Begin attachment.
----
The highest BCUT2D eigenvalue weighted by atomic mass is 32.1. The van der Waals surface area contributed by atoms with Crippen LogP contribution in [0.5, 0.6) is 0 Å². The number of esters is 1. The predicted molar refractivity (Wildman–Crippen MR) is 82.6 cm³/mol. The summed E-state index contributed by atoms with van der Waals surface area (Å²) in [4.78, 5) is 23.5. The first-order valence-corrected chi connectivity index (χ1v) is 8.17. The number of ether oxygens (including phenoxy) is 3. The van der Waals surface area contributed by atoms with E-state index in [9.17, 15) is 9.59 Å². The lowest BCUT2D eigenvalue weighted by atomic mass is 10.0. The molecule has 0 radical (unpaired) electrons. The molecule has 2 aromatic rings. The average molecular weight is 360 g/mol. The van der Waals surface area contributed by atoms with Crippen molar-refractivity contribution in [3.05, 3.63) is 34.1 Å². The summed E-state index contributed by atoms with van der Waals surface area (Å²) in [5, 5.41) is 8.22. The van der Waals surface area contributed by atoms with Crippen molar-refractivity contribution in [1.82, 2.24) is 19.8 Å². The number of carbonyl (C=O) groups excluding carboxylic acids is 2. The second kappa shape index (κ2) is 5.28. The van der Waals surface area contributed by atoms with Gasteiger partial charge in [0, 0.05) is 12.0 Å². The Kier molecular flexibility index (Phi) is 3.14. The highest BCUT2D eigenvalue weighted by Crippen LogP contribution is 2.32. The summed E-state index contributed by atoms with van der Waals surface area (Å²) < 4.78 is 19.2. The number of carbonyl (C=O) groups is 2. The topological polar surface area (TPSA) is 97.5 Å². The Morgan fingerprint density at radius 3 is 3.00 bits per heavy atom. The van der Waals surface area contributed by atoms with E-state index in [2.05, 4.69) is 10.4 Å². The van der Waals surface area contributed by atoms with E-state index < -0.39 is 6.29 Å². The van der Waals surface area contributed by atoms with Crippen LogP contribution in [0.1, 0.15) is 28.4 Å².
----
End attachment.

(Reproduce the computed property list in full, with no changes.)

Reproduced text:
The highest BCUT2D eigenvalue weighted by atomic mass is 32.1. The van der Waals surface area contributed by atoms with Crippen LogP contribution in [0.5, 0.6) is 0 Å². The number of esters is 1. The predicted molar refractivity (Wildman–Crippen MR) is 82.6 cm³/mol. The summed E-state index contributed by atoms with van der Waals surface area (Å²) in [4.78, 5) is 23.5. The first-order valence-corrected chi connectivity index (χ1v) is 8.17. The number of ether oxygens (including phenoxy) is 3. The van der Waals surface area contributed by atoms with E-state index in [9.17, 15) is 9.59 Å². The lowest BCUT2D eigenvalue weighted by atomic mass is 10.0. The molecule has 0 radical (unpaired) electrons. The molecule has 2 aromatic rings. The average molecular weight is 360 g/mol. The van der Waals surface area contributed by atoms with Crippen molar-refractivity contribution in [3.05, 3.63) is 34.1 Å². The summed E-state index contributed by atoms with van der Waals surface area (Å²) in [5, 5.41) is 8.22. The van der Waals surface area contributed by atoms with Crippen molar-refractivity contribution in [1.82, 2.24) is 19.8 Å². The number of carbonyl (C=O) groups excluding carboxylic acids is 2. The second kappa shape index (κ2) is 5.28. The van der Waals surface area contributed by atoms with Gasteiger partial charge in [0, 0.05) is 12.0 Å². The Kier molecular flexibility index (Phi) is 3.14. The highest BCUT2D eigenvalue weighted by Crippen LogP contribution is 2.32. The summed E-state index contributed by atoms with van der Waals surface area (Å²) < 4.78 is 19.2. The number of carbonyl (C=O) groups is 2. The topological polar surface area (TPSA) is 97.5 Å². The Morgan fingerprint density at radius 3 is 3.00 bits per heavy atom. The van der Waals surface area contributed by atoms with E-state index in [2.05, 4.69) is 10.4 Å². The van der Waals surface area contributed by atoms with E-state index < -0.39 is 6.29 Å². The van der Waals surface area contributed by atoms with Crippen LogP contribution in [0.1, 0.15) is 28.4 Å².